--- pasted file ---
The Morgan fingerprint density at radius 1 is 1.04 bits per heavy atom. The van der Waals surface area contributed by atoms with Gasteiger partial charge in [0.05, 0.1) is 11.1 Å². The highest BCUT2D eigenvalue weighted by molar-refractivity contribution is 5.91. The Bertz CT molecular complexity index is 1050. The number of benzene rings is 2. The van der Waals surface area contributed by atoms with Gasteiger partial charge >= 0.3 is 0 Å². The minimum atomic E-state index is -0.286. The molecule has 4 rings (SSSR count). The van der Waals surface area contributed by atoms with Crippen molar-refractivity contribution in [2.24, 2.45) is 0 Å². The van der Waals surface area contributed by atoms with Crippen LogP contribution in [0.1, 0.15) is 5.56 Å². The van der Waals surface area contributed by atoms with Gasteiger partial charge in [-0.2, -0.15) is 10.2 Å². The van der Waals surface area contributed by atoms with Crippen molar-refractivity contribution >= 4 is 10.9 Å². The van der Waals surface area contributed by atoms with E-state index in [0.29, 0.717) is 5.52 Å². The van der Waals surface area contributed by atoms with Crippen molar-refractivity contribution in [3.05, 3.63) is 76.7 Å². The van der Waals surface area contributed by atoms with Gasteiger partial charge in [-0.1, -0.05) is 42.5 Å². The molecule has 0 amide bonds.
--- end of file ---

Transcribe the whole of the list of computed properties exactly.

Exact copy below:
The Morgan fingerprint density at radius 1 is 1.04 bits per heavy atom. The van der Waals surface area contributed by atoms with Gasteiger partial charge in [0.05, 0.1) is 11.1 Å². The highest BCUT2D eigenvalue weighted by molar-refractivity contribution is 5.91. The Bertz CT molecular complexity index is 1050. The number of benzene rings is 2. The van der Waals surface area contributed by atoms with Gasteiger partial charge >= 0.3 is 0 Å². The minimum atomic E-state index is -0.286. The molecule has 4 rings (SSSR count). The van der Waals surface area contributed by atoms with Crippen molar-refractivity contribution in [2.24, 2.45) is 0 Å². The van der Waals surface area contributed by atoms with Crippen LogP contribution in [0.1, 0.15) is 5.56 Å². The van der Waals surface area contributed by atoms with Gasteiger partial charge in [-0.2, -0.15) is 10.2 Å². The van der Waals surface area contributed by atoms with Crippen molar-refractivity contribution >= 4 is 10.9 Å². The van der Waals surface area contributed by atoms with E-state index in [0.29, 0.717) is 5.52 Å². The van der Waals surface area contributed by atoms with Crippen molar-refractivity contribution in [3.05, 3.63) is 76.7 Å². The van der Waals surface area contributed by atoms with Gasteiger partial charge in [-0.1, -0.05) is 42.5 Å². The molecule has 0 amide bonds.